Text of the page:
Before you Begin

This training session will utilize the sample workspaces provided in the OpenRoads products to facilitate loading of necessary libraries used in the exercises. You may use Bentley Civil Imperial or Bentley Civil Metric workspaces as appropriate to the supplied dataset.

For information, the configuration loaded above and beyond the civil settings are:

Sample node and conduit feature definition libraries

CIVIL_CONTENTMANAGEMENTDGNLIBLIST > $(_USTN_PROJECTDATA)/dgnlib/Sample Drainage FeatureDefs*.dgnlib

CIVIL_CONTENTMANAGEMENTDGNLIBLIST > $(_USTN_PROJECTDATA)/dgnlib/*Conduit Library.dgnlib

The utility libraries also contains the levels, element templates and additional line styles needed for utilities.

MS_DGNLIBLIST > $(_USTN_PROJECTDATA)/dgnlib/Sample Drainage FeatureDefs*.dgnlib

MS_DGNLIBLIST > $(_USTN_PROJECTDATA)/dgnlib/*Conduit Library.dgnlib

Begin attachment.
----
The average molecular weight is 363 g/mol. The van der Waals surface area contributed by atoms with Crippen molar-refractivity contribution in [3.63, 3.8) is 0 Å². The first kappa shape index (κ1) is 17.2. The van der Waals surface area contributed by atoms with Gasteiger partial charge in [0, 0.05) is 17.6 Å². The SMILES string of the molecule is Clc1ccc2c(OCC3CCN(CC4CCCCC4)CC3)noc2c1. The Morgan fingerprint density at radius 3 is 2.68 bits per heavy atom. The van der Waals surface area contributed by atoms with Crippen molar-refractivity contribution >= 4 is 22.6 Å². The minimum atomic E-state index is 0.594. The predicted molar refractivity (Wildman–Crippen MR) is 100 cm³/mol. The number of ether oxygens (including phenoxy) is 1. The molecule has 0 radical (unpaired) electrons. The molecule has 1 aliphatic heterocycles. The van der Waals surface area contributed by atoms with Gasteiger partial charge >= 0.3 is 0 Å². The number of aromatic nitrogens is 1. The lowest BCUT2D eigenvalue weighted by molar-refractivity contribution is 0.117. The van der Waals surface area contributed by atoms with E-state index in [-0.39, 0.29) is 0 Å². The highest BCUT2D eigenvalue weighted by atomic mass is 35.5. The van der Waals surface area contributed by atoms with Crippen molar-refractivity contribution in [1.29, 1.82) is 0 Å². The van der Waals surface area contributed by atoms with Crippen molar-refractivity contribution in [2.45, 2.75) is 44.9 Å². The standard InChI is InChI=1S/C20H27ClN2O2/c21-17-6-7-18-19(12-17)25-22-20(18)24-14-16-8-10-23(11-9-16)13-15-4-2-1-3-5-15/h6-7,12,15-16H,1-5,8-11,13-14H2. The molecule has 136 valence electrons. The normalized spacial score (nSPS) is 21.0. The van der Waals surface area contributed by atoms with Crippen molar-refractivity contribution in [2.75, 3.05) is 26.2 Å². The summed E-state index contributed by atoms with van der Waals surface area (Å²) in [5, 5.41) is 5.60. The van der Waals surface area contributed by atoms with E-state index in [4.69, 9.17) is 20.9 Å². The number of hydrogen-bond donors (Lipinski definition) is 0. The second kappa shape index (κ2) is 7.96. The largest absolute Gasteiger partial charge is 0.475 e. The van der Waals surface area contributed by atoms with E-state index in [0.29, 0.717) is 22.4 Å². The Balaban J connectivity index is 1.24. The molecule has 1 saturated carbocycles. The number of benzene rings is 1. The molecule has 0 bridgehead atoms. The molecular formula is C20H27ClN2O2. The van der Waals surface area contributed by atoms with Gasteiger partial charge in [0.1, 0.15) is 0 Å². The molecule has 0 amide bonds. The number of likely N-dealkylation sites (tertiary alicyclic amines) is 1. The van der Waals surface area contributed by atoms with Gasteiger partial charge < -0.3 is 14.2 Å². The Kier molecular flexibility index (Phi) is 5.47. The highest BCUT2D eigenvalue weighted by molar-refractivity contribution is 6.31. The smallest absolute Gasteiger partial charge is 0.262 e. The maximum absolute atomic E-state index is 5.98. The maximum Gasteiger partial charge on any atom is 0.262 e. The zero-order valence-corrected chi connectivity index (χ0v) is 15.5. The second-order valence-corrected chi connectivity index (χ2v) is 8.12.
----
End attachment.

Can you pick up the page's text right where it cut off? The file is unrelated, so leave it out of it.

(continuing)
Cell libraries are loaded by virtue of the civil workspace wildcards. The utility cell libraries are collocated with the road/site libraries.

Note for MXROAD users only:

The data supplied includes MXROAD projects, in metric units, which have been created using the “Tutorial” project settings file. When the classes ask you to open a design file (.dgn), MXROAD users will first need to open the existing project in the appropriate data folder, by selecting the MX project file (.mmd) as usual. The appropriate design file can also be selected on the MX Project Startup dialog:

Page 3: QuickStart using Subsurface Utility Engineering Practice ... · PDF fileIf you do not have the “Tutorial” project settings file installed, then you can create a new project instead,

Copyright © 2014 Bentley Systems, Incorporated 3DO NOT DISTRIBUTE - Printing for student use is permitted

If you do not have the “Tutorial” project settings file installed, then you can create a new project instead, using your default project settings file for metric units, and choose not to overwrite the model file.

Page 4: QuickStart using Subsurface Utility Engineering Practice ... · PDF fileIf you do not have the “Tutorial” project settings file installed, then you can create a new project instead,

Copyright © 2014 Bentley Systems, Incorporated 4DO NOT DISTRIBUTE - Printing for student use is permitted

Lesson 1 - Importing an existing Drainage Project

Course Description